Mother's caffeine intake during pregnancy could damage brain development

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Mother's caffeine intake during pregnancy could damage brain development

A study has shown that a mother's caffeine consumption during pregnancy and while breastfeeding can lead to slowed brain development.

This can lead to deficits in their ability to remember information about their environment and its orientation, or spatial memory, in adulthood and an increased risk of seizures in their offspring.

Dr Carla Silva, lead author of the paper said: "This study is the first demonstration of the harmful effects of exposure to caffeine on the developing brain."

The research published in Science Translational Medicine may reinforce current advice for expectant or new mothers to avoid caffeine.

The experiments carried out by an international team of researchers (led by Dr Christophe Bernard), tested the effect of caffeine on the offspring of mice given low levels of caffeine while pregnant and lactating. The amount of caffeine was the equivalent of a human drinking three to four cups of coffee per day.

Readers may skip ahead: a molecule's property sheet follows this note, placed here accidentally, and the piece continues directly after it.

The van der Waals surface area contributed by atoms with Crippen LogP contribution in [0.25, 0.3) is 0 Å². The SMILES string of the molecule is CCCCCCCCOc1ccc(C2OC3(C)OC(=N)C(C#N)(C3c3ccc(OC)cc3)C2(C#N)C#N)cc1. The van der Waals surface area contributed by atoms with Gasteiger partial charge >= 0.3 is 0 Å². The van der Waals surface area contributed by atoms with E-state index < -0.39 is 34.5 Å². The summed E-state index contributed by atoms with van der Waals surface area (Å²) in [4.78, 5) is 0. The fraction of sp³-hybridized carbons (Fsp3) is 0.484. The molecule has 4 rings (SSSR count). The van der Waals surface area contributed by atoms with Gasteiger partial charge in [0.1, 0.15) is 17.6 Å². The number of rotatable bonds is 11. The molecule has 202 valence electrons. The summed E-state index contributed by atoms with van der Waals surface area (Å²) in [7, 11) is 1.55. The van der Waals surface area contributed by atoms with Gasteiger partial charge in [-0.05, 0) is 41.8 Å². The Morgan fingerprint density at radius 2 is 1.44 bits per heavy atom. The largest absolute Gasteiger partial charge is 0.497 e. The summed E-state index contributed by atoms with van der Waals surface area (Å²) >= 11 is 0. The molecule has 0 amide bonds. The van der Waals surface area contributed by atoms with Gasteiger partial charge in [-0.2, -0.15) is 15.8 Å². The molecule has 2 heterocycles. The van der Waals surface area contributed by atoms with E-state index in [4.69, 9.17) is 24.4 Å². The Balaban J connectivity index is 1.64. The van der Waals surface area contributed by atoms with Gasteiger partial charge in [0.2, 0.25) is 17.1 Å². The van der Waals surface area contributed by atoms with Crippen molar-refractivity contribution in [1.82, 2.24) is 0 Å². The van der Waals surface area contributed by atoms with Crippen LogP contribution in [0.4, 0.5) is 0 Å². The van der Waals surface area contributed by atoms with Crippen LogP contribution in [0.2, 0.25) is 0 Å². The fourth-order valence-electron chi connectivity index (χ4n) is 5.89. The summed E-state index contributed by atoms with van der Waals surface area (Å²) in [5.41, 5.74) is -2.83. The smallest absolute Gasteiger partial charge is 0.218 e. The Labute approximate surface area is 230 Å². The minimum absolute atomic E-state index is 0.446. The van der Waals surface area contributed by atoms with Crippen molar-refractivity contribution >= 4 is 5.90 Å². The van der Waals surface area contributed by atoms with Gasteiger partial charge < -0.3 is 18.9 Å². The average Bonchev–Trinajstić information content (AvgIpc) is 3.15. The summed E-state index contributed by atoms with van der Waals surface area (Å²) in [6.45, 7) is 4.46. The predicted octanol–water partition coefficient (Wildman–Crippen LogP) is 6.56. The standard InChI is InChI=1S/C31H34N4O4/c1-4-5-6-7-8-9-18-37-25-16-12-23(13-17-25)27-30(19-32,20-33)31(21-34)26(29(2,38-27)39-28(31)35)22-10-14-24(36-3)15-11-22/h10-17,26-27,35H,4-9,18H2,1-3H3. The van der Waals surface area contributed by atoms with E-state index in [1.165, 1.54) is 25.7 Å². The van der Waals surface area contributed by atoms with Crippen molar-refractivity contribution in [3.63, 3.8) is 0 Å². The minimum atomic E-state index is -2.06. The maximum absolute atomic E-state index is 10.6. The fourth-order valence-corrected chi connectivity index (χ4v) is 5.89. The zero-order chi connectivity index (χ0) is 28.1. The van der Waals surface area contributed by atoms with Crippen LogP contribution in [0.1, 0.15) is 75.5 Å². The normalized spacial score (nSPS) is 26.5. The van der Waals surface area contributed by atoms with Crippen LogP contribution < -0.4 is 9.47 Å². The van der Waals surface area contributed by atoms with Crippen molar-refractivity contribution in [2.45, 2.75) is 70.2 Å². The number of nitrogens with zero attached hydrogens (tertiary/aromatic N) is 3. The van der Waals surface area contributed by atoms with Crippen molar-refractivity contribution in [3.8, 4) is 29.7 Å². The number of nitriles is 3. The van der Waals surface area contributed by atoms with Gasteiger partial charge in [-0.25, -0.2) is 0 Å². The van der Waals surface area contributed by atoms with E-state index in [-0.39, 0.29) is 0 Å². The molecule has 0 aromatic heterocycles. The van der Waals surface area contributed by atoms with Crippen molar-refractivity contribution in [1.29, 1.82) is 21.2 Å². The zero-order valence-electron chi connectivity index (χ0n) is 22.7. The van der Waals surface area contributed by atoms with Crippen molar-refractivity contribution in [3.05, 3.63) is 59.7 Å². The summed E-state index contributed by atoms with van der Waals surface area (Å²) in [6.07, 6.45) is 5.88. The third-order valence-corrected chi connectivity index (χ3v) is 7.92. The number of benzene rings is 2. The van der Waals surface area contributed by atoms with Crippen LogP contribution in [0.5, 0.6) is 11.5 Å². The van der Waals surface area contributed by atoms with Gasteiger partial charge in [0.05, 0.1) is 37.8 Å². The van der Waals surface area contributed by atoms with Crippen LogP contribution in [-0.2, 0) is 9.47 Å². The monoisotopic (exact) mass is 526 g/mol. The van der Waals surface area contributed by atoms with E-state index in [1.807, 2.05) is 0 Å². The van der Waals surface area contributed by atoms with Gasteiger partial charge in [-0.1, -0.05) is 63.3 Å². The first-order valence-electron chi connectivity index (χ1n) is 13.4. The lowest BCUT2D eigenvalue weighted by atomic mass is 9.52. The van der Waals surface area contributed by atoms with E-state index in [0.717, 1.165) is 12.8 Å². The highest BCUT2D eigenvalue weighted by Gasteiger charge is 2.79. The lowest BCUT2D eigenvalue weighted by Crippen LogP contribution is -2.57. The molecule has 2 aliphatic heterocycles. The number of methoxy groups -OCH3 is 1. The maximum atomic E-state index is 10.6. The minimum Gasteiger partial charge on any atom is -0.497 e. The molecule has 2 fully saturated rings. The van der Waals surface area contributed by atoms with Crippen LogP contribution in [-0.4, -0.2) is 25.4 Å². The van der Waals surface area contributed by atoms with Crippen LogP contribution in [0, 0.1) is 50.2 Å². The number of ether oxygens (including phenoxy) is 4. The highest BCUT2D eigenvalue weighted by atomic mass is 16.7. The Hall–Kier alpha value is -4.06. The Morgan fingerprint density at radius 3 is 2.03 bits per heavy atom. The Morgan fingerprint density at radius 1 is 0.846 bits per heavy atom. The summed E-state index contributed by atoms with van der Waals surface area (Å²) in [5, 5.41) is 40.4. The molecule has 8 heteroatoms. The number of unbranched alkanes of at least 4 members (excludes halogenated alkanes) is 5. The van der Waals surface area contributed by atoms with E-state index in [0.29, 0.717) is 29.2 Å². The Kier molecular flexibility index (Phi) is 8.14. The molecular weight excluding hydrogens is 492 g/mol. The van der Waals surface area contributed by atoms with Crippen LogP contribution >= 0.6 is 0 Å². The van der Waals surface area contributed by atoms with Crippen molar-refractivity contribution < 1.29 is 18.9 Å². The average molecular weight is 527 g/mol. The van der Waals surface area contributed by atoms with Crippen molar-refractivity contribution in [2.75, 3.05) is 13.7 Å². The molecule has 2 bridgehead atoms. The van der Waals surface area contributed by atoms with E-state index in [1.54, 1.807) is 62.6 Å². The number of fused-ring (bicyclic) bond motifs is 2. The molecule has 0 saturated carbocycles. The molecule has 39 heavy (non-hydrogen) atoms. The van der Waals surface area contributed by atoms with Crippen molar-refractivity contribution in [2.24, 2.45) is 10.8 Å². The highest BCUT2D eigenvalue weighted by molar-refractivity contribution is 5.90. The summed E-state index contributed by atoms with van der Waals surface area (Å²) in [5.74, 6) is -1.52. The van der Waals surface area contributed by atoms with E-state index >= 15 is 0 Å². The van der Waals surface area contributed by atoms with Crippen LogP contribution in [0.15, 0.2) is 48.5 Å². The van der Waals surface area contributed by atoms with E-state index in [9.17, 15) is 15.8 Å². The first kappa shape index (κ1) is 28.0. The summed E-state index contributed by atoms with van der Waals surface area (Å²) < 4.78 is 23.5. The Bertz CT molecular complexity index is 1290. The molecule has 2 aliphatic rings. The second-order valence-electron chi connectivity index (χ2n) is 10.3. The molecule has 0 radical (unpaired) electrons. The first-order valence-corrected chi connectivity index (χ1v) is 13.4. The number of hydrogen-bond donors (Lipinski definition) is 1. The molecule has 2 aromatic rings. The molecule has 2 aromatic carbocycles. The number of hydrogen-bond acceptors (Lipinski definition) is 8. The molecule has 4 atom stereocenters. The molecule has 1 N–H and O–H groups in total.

They found that caffeine delayed the organisation of certain neurons and their insertion into the hippocampus during development. The hippocampus is heavily associated with spatial memory and when the caffeine-exposed offspring became adults they performed poorly in tasks that tested their ability to remember spatial information (compared to those that were not exposed to caffeine).

Further exploration of the hippocampus of these individuals showed a general increase in synaptic and neuronal activity. This is thought to result from overcompensation by the neurons.

Hyperexcitability in immature neuronal networks is associated with an increased susceptibility to seizures. This correlation was also found in mice pups exposed to caffeine during development.

In Britain and the US, pregnant women are advised to have a guideline daily amount of between one and two cups of coffee a day. This is based on possible links between caffeine consumption and the risk of miscarriage or low birth weight.

Dr Silver warned that "it is necessary to emphasize caution in extrapolating the results obtained in animal models to the human population without taking into account the differences in brain development and maturation between the species."

Research paper:

Silva C. G., Métin C., Fazeli W., Machado N. J., Darmopil S., Launay P. S., Ghestem A., Nesa M. P., Bassot E., Szabó E., Baqi Y., Müller C. E. Tomé A.R., Ivanov A., Isbrandt D., Zilberter Y., Cunha R.A., Esclapez M., Bernard C. (2013) Adenosine Receptor Antagonists Including Caffeine Alter Fetal Brain Development in Mice Science Translational Medicine 5;197 197ra104 doi: 10.1126/scitranslmed.3006258


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